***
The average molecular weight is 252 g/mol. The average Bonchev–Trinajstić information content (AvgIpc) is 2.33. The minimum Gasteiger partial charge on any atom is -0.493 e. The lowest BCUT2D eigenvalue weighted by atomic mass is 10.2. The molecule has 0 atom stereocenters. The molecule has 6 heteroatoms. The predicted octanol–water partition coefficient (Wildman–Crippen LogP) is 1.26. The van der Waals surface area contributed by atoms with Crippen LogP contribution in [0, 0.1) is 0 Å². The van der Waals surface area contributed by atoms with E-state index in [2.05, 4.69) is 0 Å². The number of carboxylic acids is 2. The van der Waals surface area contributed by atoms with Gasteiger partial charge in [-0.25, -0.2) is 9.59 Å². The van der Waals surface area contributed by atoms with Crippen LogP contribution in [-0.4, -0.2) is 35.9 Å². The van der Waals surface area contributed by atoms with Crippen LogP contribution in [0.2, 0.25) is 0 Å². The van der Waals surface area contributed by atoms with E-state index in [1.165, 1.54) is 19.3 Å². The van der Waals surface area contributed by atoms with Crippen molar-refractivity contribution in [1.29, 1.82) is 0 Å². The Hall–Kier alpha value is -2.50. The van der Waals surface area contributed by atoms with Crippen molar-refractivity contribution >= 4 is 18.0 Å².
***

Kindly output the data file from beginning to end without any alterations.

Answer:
The average molecular weight is 252 g/mol. The average Bonchev–Trinajstić information content (AvgIpc) is 2.33. The minimum Gasteiger partial charge on any atom is -0.493 e. The lowest BCUT2D eigenvalue weighted by atomic mass is 10.2. The molecule has 0 atom stereocenters. The molecule has 6 heteroatoms. The predicted octanol–water partition coefficient (Wildman–Crippen LogP) is 1.26. The van der Waals surface area contributed by atoms with Crippen LogP contribution in [0, 0.1) is 0 Å². The van der Waals surface area contributed by atoms with E-state index in [2.05, 4.69) is 0 Å². The number of carboxylic acids is 2. The van der Waals surface area contributed by atoms with Gasteiger partial charge in [-0.25, -0.2) is 9.59 Å². The van der Waals surface area contributed by atoms with Crippen LogP contribution in [-0.4, -0.2) is 35.9 Å². The van der Waals surface area contributed by atoms with Crippen LogP contribution in [0.2, 0.25) is 0 Å². The van der Waals surface area contributed by atoms with E-state index in [1.165, 1.54) is 19.3 Å². The van der Waals surface area contributed by atoms with Crippen molar-refractivity contribution in [1.29, 1.82) is 0 Å². The Hall–Kier alpha value is -2.50. The van der Waals surface area contributed by atoms with Crippen molar-refractivity contribution >= 4 is 18.0 Å².